Your browser version is outdated. We recommend that you update your browser to the latest version.

>>>> ON TARGET LIKE A FALCON >>>>)



News Flash

February 28, 2018

Our app is now available for sale at introductory prices on both iTunes and Google Play.

FALCON BALLISTICS is a Canadian developer of ballistics software, located in Calgary.  The software is designed for hunters and shooting enthusiasts who want a simple and accurate APP that accounts for all the normal variables encountered during long-range shooting: bullets, atmospheric, and scope and rifle.

 

Kelly Edwards, President

Kelly is a professional engineer, hunter, and outdoors guy with over 30 years of experience in the petroleum industry.   He earned a degree in Chemical Engineering from the University of Calgary in 1981. During most of his career he has worked as a reservoir engineer, specializing in enhanced oil recovery and reservoir simulation.  You might ask, "What does this have to do with ballistics"?  Well, not much, other than Kelly has a solid background in numerical methods and programming (programming the equations and numerical methods to calculate the bullet trajectory), thermodynamics (the ideal gas law is a key part of ballistics),  and fluid dynamics (modelling the fall of a rotating bullet in air).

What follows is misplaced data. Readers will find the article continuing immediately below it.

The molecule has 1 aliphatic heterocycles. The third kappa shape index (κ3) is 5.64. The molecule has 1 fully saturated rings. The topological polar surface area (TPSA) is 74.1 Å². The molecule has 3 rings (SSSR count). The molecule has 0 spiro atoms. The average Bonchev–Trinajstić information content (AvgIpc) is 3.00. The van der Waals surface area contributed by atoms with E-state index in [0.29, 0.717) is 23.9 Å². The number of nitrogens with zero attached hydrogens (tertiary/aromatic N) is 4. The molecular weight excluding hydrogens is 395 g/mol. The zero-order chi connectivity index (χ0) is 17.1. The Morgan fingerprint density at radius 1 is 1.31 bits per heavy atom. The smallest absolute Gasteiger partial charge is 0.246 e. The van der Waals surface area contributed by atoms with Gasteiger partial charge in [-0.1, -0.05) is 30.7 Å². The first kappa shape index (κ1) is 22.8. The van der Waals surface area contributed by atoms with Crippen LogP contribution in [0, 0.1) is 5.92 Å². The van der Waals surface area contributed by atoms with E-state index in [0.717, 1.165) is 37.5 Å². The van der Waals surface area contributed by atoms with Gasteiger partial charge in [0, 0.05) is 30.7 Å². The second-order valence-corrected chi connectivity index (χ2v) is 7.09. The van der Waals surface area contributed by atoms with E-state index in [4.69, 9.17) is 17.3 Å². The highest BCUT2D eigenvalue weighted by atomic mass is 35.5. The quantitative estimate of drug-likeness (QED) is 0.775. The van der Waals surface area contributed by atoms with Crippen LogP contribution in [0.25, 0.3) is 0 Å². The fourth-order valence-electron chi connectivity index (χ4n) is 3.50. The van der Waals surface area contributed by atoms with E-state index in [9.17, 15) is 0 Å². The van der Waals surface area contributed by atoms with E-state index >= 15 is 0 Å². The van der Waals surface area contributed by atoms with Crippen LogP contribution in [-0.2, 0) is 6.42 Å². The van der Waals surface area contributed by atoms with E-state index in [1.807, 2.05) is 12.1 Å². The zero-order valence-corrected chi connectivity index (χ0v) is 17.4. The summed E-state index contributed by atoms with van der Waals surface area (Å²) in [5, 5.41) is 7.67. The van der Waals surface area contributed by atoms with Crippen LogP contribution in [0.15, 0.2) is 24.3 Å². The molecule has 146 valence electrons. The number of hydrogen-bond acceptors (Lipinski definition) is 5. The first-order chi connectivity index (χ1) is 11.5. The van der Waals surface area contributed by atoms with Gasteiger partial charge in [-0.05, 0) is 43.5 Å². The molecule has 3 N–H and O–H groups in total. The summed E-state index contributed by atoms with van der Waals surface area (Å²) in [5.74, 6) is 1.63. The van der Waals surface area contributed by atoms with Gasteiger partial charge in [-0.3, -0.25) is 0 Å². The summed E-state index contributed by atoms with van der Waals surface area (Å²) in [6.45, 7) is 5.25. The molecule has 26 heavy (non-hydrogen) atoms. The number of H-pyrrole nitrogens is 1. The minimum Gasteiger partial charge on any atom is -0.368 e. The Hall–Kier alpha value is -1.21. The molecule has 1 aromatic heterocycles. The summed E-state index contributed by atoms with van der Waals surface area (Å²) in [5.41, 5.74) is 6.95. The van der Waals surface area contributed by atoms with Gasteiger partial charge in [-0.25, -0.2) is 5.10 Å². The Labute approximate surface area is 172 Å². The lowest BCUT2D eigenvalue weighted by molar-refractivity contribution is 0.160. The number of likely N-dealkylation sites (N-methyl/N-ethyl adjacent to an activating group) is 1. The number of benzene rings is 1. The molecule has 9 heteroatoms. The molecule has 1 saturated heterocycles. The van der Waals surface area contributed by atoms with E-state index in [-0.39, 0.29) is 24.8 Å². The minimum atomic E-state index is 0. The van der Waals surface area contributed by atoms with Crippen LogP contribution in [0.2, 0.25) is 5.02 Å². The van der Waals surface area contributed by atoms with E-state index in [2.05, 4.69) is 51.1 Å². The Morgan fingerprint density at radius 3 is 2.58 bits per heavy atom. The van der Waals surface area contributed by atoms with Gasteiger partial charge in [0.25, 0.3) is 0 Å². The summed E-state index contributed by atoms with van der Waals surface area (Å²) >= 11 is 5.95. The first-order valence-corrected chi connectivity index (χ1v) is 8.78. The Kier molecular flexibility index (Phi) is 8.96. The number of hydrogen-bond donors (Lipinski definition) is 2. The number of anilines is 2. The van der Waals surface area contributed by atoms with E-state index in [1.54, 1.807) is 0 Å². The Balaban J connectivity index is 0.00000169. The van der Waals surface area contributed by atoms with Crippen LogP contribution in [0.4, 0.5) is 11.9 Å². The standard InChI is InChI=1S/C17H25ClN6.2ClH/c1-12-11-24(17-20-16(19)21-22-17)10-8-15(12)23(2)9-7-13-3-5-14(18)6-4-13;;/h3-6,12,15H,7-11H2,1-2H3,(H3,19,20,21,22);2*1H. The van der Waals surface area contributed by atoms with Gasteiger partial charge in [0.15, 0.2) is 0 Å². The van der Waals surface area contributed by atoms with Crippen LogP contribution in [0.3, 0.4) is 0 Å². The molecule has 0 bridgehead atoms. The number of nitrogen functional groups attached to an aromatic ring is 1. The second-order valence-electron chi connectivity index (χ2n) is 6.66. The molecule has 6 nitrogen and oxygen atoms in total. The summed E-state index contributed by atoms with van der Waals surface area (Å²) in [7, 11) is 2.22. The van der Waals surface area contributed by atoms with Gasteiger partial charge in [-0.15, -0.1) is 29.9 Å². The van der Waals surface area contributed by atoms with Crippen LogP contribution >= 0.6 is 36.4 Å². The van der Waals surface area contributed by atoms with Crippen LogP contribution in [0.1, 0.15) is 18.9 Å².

Kelly began researching ballistics while reloading during a hiatus in his career during the industry downturn of 2016.   In his ballistics research and subsequent modelling efforts he maintained two key goals:

  1. To use data from a bullet as similar to common hunting and target bullets as possible, both in shape and weight.  He chose the data from Thompson as the basis for drag data.
  2. To develop a method truly based on bullet shapes, applied across all calibers, weights, and diameters.  In this second goal, he was mostly successful, but not totally.  There are more factors than just a simple shape that come in to play, although shape is the most influential factor.  The general bullet shapes used in the APP are demonstrated on the home page.

 

 

L. Thompson, “The Ballistic (Air) Function, Proceedings of the Natl Academy of Sciences of the USA, 10.6 (1924) 279-285